Referee Howard Webb ended the match after 41 minutes after Muamba collapsed to the White Hart Lane pitch after suffering a cardiac arrest.
The 23-year-old received prolonged resuscitation on the pitch and in an ambulance en route to the London Chest Hospital where he remains in a critical condition.
Paramedics could not get Muamba's heart beating on its own for almost two hours.
A statement from the hospital and Bolton this morning also revealed Muamba, who is a father of one, would remain "anaesthetised in intensive care and will be for at least 24 hours".
The news has rocked the football world with Redknapp, who was standing on the touchline when Muamba collapsed, saying: "All our thoughts are with Fabrice, his family, (Bolton boss) Owen Coyle and the club.
"It was the right decision to abandon the game, everybody was in a state of shock and it wouldn't have been right to carry on.
"Football is the last thing on anyone's mind when an awful situation such as this happens. All we are thinking about now is Fabrice and his family."
The medical staff at White Hart Lane have been praised for the speed in which they tended to Muamba, while both sets of fans chanted his name as he received treatment on the pitch.
"We are immensely proud and grateful to the medical teams at both clubs, their response was immediate and professional," Spurs chairman Daniel Levy said.
"Our thanks also to both sets of fans for their support and behaviour. Too often we read the negatives about football and yet last night, at a time of intense emergency and uncertainty, we saw the true humanity and empathy of the footballing family."
He added: "Our thoughts are with Fabrice's family and Bolton Wanderers and we are all willing him to pull through. Events such as this put everything into perspective."
Muamba's former manager Steve Bruce admitted his shock after describing the midfielder as one of the fittest players he had ever managed.
Bruce signed Muamba for Birmingham from Arsenal in 2007,
"He had a fierce determination," Bruce told Radio Five Live's Sportsweek programme.
"He was as good as I've ever had in being able to get up and down the pitch. His fitness levels and the energy he brought to the team are quite remarkable.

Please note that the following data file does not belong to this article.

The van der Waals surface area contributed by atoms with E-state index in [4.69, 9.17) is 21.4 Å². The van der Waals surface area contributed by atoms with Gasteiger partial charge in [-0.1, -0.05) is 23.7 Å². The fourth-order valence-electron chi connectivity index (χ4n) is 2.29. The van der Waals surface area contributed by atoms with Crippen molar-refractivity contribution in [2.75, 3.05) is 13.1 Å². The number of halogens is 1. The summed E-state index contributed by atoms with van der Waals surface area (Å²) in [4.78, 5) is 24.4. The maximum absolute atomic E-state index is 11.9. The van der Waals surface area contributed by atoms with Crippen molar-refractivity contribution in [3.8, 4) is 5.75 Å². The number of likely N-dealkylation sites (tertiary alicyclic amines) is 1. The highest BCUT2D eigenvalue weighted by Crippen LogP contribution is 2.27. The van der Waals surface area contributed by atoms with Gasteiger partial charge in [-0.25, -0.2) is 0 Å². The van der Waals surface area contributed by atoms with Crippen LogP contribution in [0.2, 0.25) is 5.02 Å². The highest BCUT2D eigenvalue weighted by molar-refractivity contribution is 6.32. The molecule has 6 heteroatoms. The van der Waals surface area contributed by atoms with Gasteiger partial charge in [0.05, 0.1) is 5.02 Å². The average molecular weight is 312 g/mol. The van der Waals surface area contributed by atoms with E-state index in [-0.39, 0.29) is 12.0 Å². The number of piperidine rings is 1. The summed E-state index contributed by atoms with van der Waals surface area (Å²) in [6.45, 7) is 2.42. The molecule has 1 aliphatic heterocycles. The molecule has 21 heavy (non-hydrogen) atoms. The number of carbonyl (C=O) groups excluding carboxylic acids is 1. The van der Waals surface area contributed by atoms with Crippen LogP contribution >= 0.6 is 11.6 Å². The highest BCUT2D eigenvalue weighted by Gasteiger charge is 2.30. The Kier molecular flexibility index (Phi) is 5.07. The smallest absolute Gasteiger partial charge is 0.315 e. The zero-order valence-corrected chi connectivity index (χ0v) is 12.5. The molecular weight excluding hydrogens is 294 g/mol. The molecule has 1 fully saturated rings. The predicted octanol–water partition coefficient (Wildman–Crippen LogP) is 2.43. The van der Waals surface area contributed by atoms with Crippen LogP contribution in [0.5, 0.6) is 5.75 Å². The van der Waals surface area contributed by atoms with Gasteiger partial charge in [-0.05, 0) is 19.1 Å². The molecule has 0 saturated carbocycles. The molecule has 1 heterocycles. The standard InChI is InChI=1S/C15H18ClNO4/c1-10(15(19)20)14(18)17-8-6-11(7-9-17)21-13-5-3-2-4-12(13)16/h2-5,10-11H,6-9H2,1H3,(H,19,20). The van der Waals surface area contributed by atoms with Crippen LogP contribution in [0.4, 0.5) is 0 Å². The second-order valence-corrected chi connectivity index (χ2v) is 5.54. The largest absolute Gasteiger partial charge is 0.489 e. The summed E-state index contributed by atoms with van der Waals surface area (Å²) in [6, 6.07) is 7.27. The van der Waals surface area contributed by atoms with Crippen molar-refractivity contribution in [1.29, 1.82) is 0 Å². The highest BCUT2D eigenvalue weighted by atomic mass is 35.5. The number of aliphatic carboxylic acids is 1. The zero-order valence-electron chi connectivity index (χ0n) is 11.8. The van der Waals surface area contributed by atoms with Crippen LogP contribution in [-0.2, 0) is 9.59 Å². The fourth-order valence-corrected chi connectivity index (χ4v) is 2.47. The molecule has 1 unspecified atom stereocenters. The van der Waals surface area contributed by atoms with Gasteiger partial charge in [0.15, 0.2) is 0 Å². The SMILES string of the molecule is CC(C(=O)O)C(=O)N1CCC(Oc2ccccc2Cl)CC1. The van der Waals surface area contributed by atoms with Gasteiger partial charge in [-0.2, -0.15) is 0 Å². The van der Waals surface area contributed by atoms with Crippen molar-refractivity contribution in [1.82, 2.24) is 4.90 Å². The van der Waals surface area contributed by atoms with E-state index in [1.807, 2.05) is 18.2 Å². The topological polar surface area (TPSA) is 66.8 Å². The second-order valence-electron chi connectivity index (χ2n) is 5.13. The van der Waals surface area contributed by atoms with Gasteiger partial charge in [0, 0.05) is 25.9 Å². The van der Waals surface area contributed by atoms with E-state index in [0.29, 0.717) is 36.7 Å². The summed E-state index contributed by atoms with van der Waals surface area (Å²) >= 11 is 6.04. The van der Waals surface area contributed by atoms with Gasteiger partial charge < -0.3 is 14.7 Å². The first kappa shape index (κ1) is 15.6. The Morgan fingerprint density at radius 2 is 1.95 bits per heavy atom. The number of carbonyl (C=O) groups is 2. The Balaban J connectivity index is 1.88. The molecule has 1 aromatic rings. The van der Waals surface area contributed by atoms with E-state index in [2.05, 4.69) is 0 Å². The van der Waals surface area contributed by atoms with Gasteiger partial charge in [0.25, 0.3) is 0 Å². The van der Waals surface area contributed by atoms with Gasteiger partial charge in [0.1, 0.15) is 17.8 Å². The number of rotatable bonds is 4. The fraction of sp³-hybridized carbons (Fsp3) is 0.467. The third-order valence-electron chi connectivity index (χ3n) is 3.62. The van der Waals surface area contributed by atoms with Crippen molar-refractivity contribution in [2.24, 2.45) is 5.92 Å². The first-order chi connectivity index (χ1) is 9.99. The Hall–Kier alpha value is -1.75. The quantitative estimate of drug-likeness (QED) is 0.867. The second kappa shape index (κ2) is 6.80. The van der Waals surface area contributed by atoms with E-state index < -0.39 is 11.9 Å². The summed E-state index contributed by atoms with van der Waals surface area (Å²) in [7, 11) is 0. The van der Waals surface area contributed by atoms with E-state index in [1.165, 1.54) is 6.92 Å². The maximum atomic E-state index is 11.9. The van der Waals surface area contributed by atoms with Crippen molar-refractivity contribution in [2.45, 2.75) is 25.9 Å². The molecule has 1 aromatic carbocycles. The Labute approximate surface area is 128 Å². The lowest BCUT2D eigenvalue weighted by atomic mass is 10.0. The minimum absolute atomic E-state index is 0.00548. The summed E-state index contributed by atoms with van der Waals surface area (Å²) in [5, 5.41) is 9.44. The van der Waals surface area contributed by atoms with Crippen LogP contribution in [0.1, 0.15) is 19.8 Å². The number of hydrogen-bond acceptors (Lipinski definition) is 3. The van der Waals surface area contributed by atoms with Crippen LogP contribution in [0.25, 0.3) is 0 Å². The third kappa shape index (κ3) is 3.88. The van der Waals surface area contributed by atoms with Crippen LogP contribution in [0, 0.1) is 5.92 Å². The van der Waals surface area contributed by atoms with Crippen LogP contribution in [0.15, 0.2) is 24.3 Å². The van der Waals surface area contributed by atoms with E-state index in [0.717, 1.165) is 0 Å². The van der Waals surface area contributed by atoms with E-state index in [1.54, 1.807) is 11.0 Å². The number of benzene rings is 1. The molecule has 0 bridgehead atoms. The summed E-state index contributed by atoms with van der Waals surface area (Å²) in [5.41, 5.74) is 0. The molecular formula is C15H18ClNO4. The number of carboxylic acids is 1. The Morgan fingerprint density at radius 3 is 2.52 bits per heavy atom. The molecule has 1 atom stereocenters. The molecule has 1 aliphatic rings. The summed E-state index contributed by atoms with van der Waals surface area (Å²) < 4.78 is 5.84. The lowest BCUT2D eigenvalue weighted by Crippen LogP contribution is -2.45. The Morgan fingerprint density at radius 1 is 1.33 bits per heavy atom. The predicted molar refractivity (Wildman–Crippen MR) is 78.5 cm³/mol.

"That's the unbelievable thing. He was a supremely fit young athlete.
"He's a tremendous lad. His greatest strength is his humbleness.
"It's quite unbelievable what has happened in the last 24 hours."
Worried fans and players took to Twitter to give their reaction to Muamba's collapse.
Middlesbrough defender Justin Hoyte, who came through the Arsenal youth team with Muamba, posted: "I seriously hope my best friend in football is OK. Stay strong bro please please stay strong. God is with you remember that."
Muamba's Bolton team-mate Stuart Holden wrote: "Praying for you Fab. Hope he's OK. Thoughts with him and his family."
Former Bolton boss Sam Allardyce, now at West Ham, relived a similar experience while he was also in charge of the Trotters in a Carling Cup tie with Spurs.
Senegal international Khalilou Fadiga collapsed prior to the match at the Reebok Stadium.
"He was diagnosed with a heart defect. He had a procedure that had said this heart defect had been rectified," Allardyce said.
"Unfortunately for us we had this experience where Kally collapsed in the warm-up before the game and his heart had actually stopped. I can remember it vividly.
"They had to 'defib' him there and then and get the heart re-started.
"Of course that was done expertly well by the medical staff and the doctor at Bolton."
Allardyce said Fadiga was able to play again, adding: "He was then taken to hospital and monitored and eventually he was fitted with a portable defibrillator, which was fitted under the chest bone so if he wanted to start playing football again, which he did.
"At Bolton he played a couple of games but then I think he went back to France and played there as well as Belgium. And now he is all fit and well."
Players and fans showed their support for Muamba with a minute's applause before Wolves' Premier League match against Manchester United at Molineux.
Chelsea's Gary Cahill - a team-mate of Muamba's before his transfer from Bolton in January - scored his side's opening goal against Leicester in their FA Cup quarter-final clash.
While celebrating his goal he lifted his shirt to reveal a T-shirt with the message: "Pray 4 Muamba."
Former Bolton captain Alan Stubbs, who made more than 200 appearances for Wanderers from 1990-96, said: "We're all hoping that we get positive news. We want Fabrice to come through this just as a person, not as a footballer.
"Football becomes nowhere near as important in this situation. Everyone's thoughts are with Fabrice and his family."
Stubbs, whose former Celtic team-mate Phil O'Donnell died from heart failure aged just 35 after collapsing while playing for Motherwell, added: "If we can detect this earlier in kids who are six, seven, eight then great but unfortunately there are going to be things that happen no matter what tests are done.
"I'm sure Fabrice would have had all the tests because footballers now get the best medical attention and facilities. It's just a sad situation."
Scotland manager Craig Levein also passed on his best wishes to Muamba and his family.
He said: "It's an unbelievably unusual situation. You look at him playing and it's difficult to understand how somebody as fit and healthy looking as him could have a problem.
"It just very much brings it home that we are all vulnerable."
Levein was Dundee United manager when O'Donnell collapsed during their game with Motherwell in 2007.
"It was a shock to everybody in Scotland," he said. "People still find it difficult to understand.
"There have been some great strides in recent years, particularly after the Phil O'Donnell situation, to screen every player but it shows you, how they are monitoring in the Premier League and the money invested, it's still very difficult to catch every problem."